Alloy 625

Nickel Alloys

Alloy 625 (Inconel® 625) is a nickel-chromium-molybdenum alloy with a small quantity of niobium to reduce the risk of intergranular corrosion in a wide variety of severely corrosive environments.

  • Resistance to hydrochloric and nitric acids
  • Strength and ductility
  • Resistance to crevice and pitting corrosion in high-temperature use
  • Suitability for sour gas applications (NACE MR0175/
    ISO 15156)
alloy 625 composition chart

For Fighting:

General Corrosion; Localized Corrosion; Stress Corrosion Cracking; Sour Gas Corrosion; Intergranular Corrosion 


Alloy C-276

Nickel Alloys

Alloy C-276 (Hastelloy® C-276) contains nickel, molybdenum, and chromium. Its high molybdenum content makes it exceptionally resistant to pitting and crevice corrosion, and it is one of only a few materials that can withstand the corrosive effects of wet chlorine gas, hypochlorite, and chlorine dioxide.

  • Resistance to oxidizing and reducing media
  • Ductility, toughness, and strength at high temperatures
  • Resistance to crevice and pitting corrosion, sulfide stress cracking, and intergranular corrosion
  • Suitability for sour gas applications (NACE MR0175/ISO 15156)

Note that this alloy is NOT recommended with highly oxidizing environments, such as hot and concentrated nitric acid.

alloy C-276 composition chart

For Fighting:

Stress Corrosion Cracking; Sour Gas Corrosion; Intergranular Corrosion


Alloy 400

Nickel Alloys

Alloy 400 (Monel® 400) is a nickel-copper alloy known for its exceptional resistance to hydrofluoric acid, as well as resistance to stress corrosion cracking and pitting in most fresh and industrial waters.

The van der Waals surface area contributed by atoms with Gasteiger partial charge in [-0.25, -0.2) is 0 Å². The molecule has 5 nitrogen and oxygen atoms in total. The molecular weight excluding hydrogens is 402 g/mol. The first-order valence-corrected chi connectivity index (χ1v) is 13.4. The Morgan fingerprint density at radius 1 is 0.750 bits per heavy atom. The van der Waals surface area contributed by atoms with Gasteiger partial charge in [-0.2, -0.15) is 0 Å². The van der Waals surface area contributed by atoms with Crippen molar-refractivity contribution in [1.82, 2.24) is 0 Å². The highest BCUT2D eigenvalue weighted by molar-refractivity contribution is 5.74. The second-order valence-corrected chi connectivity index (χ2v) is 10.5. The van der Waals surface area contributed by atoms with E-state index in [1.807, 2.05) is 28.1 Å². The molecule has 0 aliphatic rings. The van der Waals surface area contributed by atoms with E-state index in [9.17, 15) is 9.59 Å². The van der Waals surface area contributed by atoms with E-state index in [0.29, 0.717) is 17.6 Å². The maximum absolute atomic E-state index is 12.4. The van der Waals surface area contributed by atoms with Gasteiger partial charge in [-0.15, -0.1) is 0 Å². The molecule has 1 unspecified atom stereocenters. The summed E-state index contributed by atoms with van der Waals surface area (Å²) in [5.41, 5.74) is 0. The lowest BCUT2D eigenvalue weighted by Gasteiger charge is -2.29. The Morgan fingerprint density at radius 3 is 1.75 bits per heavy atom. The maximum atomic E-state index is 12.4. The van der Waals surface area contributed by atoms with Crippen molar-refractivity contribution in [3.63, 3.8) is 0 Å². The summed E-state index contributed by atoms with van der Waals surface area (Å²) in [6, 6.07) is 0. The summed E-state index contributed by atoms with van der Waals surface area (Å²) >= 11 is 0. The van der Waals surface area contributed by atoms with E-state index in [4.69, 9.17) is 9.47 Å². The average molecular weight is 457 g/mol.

• Strength and corrosion resistance in a wide range of temperatures and media
  • Mechanical properties retained at subzero temperatures

Note that stagnant seawater has been shown to induce crevice and pitting corrosion in this alloy.

alloy 400 composition chart

For Fighting:

Localized Corrosion; Stress Corrosion Cracking 


Titanium Alloys

Other Alloys

Titanium alloys have excellent resistance to corrosion in a wide variety of environments, including seawater, salt brines, inorganic salts, bleaches, wet chlorine, alkaline solutions, oxidizing acids, and organic acids, where they generally outperform stainless steels.

Titanium is especially resistant to the following:

  • Crevice corrosion
  • Fatigue and cracking at moderate heat
  • Creep (the tendency of a solid material to move slowly or deform permanently under the influence of mechanical stresses)

Note that unalloyed titanium (Grades 1, 2, 3, and 4) typically is not resistant to crevice corrosion at temperatures below 175° F (80° C).

Due to its combustibility, titanium is NOT suitable for oxygen service. It is also incompatible with fluorides, strong reducing acids, very strong caustic solutions, and anhydrous chlorine.

For Fighting:

Crevice Corrosion


Engineered Combinations

Engineered combinations use Swagelok standard 316 stainless steel tube fittings with a variety of alloy tubing options. Elevated chromium and nickel levels in Swagelok fittings, plus the unique low temperature carburization process used to make our ferrules, mean we can offer engineered combinations as a rated alternative to full exotic alloy solutions in certain applications.  This can be a cost-efficient, corrosion-resistant solution for installations exposed to seawater that provides these advantages:

  • Swagelok standard 316 stainless steel fittings with nickel and chromium content higher than required for ASTM A479 result in a higher PREN number
  • Use of alloy tubing results in pitting and crevice corrosion resistance
  • Unique SAT 12 low-temperature carburization process provides superior tube grip, for use on alloys
  • Low risk of galvanic corrosion based on Anodic Index
how corrosion resistance is calculated chart

As with any mixed-material assembly, pressure ratings for tubing and fittings from different alloys will be governed by the lower material rating.

For Fighting:

General Corrosion; Pitting and Crevice Corrosion; Stress Corrosion Cracking; Intergranular Corrosion 

Talk to a trusted advisor Access Expert-Level Services


For more information, check out these additional helpful reference materials from Swagelok.



> View and download a print-friendly version of the Material Selection Guide